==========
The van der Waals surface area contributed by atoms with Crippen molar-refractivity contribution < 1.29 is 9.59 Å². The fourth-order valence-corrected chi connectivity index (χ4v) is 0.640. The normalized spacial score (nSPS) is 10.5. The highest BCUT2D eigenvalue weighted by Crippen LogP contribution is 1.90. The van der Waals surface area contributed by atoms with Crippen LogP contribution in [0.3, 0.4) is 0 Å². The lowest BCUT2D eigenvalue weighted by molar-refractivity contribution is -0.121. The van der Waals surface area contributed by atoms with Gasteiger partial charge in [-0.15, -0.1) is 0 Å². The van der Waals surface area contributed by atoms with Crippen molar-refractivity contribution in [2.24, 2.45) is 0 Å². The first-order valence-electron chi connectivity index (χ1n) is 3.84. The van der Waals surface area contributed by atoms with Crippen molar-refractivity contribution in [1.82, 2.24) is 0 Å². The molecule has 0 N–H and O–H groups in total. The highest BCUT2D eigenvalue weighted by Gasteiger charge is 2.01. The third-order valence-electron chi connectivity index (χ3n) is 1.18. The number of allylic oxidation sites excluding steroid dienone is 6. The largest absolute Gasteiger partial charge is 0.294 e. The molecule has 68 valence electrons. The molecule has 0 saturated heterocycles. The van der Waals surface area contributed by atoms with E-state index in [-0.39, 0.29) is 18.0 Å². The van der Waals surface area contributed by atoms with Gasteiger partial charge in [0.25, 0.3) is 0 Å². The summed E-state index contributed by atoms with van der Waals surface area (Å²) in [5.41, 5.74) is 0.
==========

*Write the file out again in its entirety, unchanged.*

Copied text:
The van der Waals surface area contributed by atoms with Crippen molar-refractivity contribution < 1.29 is 9.59 Å². The fourth-order valence-corrected chi connectivity index (χ4v) is 0.640. The normalized spacial score (nSPS) is 10.5. The highest BCUT2D eigenvalue weighted by Crippen LogP contribution is 1.90. The van der Waals surface area contributed by atoms with Crippen LogP contribution in [0.3, 0.4) is 0 Å². The lowest BCUT2D eigenvalue weighted by molar-refractivity contribution is -0.121. The van der Waals surface area contributed by atoms with Gasteiger partial charge in [-0.15, -0.1) is 0 Å². The van der Waals surface area contributed by atoms with Crippen molar-refractivity contribution in [2.24, 2.45) is 0 Å². The first-order valence-electron chi connectivity index (χ1n) is 3.84. The van der Waals surface area contributed by atoms with Crippen molar-refractivity contribution in [1.82, 2.24) is 0 Å². The molecule has 0 N–H and O–H groups in total. The highest BCUT2D eigenvalue weighted by Gasteiger charge is 2.01. The third-order valence-electron chi connectivity index (χ3n) is 1.18. The number of allylic oxidation sites excluding steroid dienone is 6. The largest absolute Gasteiger partial charge is 0.294 e. The molecule has 68 valence electrons. The molecule has 0 saturated heterocycles. The van der Waals surface area contributed by atoms with E-state index in [-0.39, 0.29) is 18.0 Å². The van der Waals surface area contributed by atoms with Gasteiger partial charge in [0.25, 0.3) is 0 Å². The summed E-state index contributed by atoms with van der Waals surface area (Å²) in [5.41, 5.74) is 0.